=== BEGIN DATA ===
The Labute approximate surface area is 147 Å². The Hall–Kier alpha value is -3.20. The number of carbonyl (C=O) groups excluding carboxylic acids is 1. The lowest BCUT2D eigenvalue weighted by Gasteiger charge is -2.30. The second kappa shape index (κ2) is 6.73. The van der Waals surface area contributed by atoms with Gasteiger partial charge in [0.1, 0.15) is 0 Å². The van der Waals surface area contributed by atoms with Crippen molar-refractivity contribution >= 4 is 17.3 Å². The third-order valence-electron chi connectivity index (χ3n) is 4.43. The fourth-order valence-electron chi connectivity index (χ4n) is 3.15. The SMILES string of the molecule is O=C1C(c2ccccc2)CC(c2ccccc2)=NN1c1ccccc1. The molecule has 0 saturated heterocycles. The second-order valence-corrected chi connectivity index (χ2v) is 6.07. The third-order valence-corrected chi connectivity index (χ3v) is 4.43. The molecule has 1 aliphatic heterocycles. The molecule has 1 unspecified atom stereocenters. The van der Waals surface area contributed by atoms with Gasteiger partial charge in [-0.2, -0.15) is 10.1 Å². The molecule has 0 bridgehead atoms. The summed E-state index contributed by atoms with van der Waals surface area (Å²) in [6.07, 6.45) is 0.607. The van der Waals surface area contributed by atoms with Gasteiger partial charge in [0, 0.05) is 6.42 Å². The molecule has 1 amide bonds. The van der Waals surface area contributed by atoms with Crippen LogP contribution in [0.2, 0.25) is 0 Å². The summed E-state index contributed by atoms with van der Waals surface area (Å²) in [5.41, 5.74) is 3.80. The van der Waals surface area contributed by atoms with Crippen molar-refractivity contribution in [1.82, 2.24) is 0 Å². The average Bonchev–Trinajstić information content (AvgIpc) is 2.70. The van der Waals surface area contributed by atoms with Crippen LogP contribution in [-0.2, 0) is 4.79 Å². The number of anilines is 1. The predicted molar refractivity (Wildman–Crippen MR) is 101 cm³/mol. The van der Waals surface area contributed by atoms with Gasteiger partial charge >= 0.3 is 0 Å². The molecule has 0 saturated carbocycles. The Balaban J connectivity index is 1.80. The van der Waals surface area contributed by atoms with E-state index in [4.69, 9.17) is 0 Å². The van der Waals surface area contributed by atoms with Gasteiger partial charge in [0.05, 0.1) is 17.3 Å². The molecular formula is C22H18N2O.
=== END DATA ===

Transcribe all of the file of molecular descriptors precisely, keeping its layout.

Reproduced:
The Labute approximate surface area is 147 Å². The Hall–Kier alpha value is -3.20. The number of carbonyl (C=O) groups excluding carboxylic acids is 1. The lowest BCUT2D eigenvalue weighted by Gasteiger charge is -2.30. The second kappa shape index (κ2) is 6.73. The van der Waals surface area contributed by atoms with Gasteiger partial charge in [0.1, 0.15) is 0 Å². The van der Waals surface area contributed by atoms with Crippen molar-refractivity contribution >= 4 is 17.3 Å². The third-order valence-electron chi connectivity index (χ3n) is 4.43. The fourth-order valence-electron chi connectivity index (χ4n) is 3.15. The SMILES string of the molecule is O=C1C(c2ccccc2)CC(c2ccccc2)=NN1c1ccccc1. The molecule has 0 saturated heterocycles. The second-order valence-corrected chi connectivity index (χ2v) is 6.07. The third-order valence-corrected chi connectivity index (χ3v) is 4.43. The molecule has 1 aliphatic heterocycles. The molecule has 1 unspecified atom stereocenters. The van der Waals surface area contributed by atoms with Gasteiger partial charge in [-0.2, -0.15) is 10.1 Å². The molecule has 0 bridgehead atoms. The summed E-state index contributed by atoms with van der Waals surface area (Å²) in [6.07, 6.45) is 0.607. The van der Waals surface area contributed by atoms with Gasteiger partial charge in [0, 0.05) is 6.42 Å². The molecule has 1 amide bonds. The van der Waals surface area contributed by atoms with Crippen LogP contribution in [0.2, 0.25) is 0 Å². The summed E-state index contributed by atoms with van der Waals surface area (Å²) in [5.41, 5.74) is 3.80. The van der Waals surface area contributed by atoms with Crippen molar-refractivity contribution in [1.82, 2.24) is 0 Å². The average Bonchev–Trinajstić information content (AvgIpc) is 2.70. The van der Waals surface area contributed by atoms with Crippen LogP contribution in [-0.2, 0) is 4.79 Å². The number of anilines is 1. The predicted molar refractivity (Wildman–Crippen MR) is 101 cm³/mol. The van der Waals surface area contributed by atoms with Gasteiger partial charge >= 0.3 is 0 Å². The molecule has 0 saturated carbocycles. The Balaban J connectivity index is 1.80. The van der Waals surface area contributed by atoms with E-state index in [4.69, 9.17) is 0 Å². The van der Waals surface area contributed by atoms with Gasteiger partial charge in [0.05, 0.1) is 17.3 Å². The molecular formula is C22H18N2O.